Melania Trump makes first lady history with ride in Osprey

Melania Trump Photo: AP
Melania Trump

December 12, 2018 04:21 PM

HAMPTON, Va. (AP) — Melania Trump made history Wednesday by flying in a V-22 Osprey aircraft during a visit to a pair of military bases.

The White House says it's the first time a first lady has flown in an Osprey. The tiltrotor aircraft takes off and lands vertically. Mrs. Trump flew round trip between Joint Base Anacostia-Bolling in Washington and Joint Base Langley-Eustis in Hampton, Virginia.

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First ladies usually don't take solo helicopter rides. When they do travel by helicopter, they often are accompanying the president aboard Marine One, a more traditional aircraft.

In Virginia, Mrs. Trump checked out the F-22 Raptor stealth fighter jet and addressed an audience of service members, noting that many had just returned from deployment. Some had responded to natural disasters such as Hurricane Michael, which devastated some Florida Panhandle communities.

"I'm honored to be able to say welcome home and thank you for answering the call of duty," she said. "I have said this before, but it's worth repeating. We know that we are free because you're brave. And I speak on behalf of my husband when I tell you we are forever grateful for your service."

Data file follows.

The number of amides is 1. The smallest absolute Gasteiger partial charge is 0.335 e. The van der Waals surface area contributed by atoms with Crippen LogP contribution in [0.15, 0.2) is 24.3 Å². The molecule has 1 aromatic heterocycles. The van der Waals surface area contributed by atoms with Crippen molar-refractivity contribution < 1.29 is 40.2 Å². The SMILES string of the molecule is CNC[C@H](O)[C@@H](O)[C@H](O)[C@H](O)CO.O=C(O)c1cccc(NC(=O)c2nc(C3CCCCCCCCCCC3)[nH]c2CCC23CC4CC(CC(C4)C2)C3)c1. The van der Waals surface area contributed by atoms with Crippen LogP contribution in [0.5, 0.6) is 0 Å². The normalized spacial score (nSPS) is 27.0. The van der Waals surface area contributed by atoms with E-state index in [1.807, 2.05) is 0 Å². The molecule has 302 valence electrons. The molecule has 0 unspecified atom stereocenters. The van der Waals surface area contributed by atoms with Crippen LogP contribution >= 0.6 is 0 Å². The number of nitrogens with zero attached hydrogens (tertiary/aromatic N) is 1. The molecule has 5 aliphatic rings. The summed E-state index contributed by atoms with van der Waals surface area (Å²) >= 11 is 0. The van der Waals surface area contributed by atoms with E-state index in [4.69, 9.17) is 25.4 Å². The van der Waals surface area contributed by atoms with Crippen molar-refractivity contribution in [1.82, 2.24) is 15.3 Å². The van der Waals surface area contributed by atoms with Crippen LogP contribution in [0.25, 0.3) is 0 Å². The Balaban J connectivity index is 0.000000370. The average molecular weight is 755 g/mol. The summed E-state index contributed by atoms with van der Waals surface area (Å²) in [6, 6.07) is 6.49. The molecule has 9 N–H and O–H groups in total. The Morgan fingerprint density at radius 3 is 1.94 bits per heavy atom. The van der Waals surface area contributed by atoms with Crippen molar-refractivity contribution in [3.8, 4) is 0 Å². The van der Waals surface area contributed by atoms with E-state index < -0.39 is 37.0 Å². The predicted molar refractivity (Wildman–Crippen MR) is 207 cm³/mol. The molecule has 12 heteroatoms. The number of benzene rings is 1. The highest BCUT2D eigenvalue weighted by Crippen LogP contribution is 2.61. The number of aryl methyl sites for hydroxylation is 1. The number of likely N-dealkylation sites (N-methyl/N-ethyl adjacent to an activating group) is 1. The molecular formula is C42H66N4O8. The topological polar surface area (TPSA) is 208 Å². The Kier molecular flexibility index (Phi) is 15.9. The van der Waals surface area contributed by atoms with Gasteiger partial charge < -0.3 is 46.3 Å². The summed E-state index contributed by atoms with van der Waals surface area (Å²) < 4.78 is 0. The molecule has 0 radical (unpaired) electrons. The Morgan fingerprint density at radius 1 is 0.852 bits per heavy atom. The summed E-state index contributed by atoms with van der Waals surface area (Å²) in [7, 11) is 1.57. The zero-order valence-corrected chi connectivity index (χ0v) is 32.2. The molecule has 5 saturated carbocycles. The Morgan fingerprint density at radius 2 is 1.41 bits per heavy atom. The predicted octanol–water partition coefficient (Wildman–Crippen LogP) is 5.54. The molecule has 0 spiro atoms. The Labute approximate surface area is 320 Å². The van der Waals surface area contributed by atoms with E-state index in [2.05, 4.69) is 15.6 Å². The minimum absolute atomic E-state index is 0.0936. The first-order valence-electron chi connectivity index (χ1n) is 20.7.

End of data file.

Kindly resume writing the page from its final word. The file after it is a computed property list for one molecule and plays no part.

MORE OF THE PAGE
The first lady exchanged high-fives with elementary schoolchildren and posed for selfies with some of those wearing military garb. She also spent time with the crew aboard the USS George H.W. Bush and toured part of the nuclear-powered aircraft carrier named after the former president, who died in November.

Fox News Channel's Sean Hannity spoke to Mrs. Trump aboard the carrier for an interview that was set to air Wednesday night.

Mrs. Trump's stops at a pair of military bases Wednesday came during an unusually busy week for the first lady.

It was her second day in a row at Joint Base Anacostia-Bolling. Mrs. Trump visited a different area of the base Tuesday to support an annual toy drive sponsored by the U.S. Marine Corps Reserve.

On Thursday, she planned to continue a decades-old tradition of first ladies reading to patients at Children's National hospital in Washington.

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Superville reported from Washington. Associated Press writer Ben Finley in Norfolk, Virginia, contributed to this report.

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Credits

By STEVE HELBER and DARLENE SUPERVILLE

(Copyright 2018 by The Associated Press. All Rights Reserved.)

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